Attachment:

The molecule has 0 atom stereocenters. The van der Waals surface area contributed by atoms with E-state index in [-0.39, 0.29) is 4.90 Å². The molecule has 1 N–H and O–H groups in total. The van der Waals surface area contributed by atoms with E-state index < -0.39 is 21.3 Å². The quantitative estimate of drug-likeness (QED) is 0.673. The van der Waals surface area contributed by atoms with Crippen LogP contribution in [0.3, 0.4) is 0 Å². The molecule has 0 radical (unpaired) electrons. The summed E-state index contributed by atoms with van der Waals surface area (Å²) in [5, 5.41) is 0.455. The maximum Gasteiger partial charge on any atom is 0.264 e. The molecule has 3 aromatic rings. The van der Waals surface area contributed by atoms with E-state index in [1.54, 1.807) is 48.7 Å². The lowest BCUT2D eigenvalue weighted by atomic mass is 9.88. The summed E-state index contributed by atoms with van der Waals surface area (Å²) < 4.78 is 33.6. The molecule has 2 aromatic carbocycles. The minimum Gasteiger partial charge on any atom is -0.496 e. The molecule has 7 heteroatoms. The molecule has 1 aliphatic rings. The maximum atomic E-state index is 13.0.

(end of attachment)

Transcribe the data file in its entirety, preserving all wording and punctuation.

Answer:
The molecule has 0 atom stereocenters. The van der Waals surface area contributed by atoms with E-state index in [-0.39, 0.29) is 4.90 Å². The molecule has 1 N–H and O–H groups in total. The van der Waals surface area contributed by atoms with E-state index < -0.39 is 21.3 Å². The quantitative estimate of drug-likeness (QED) is 0.673. The van der Waals surface area contributed by atoms with Crippen LogP contribution in [0.3, 0.4) is 0 Å². The molecule has 0 radical (unpaired) electrons. The summed E-state index contributed by atoms with van der Waals surface area (Å²) in [5, 5.41) is 0.455. The maximum Gasteiger partial charge on any atom is 0.264 e. The molecule has 3 aromatic rings. The van der Waals surface area contributed by atoms with E-state index in [1.54, 1.807) is 48.7 Å². The lowest BCUT2D eigenvalue weighted by atomic mass is 9.88. The summed E-state index contributed by atoms with van der Waals surface area (Å²) < 4.78 is 33.6. The molecule has 2 aromatic carbocycles. The minimum Gasteiger partial charge on any atom is -0.496 e. The molecule has 7 heteroatoms. The molecule has 1 aliphatic rings. The maximum atomic E-state index is 13.0.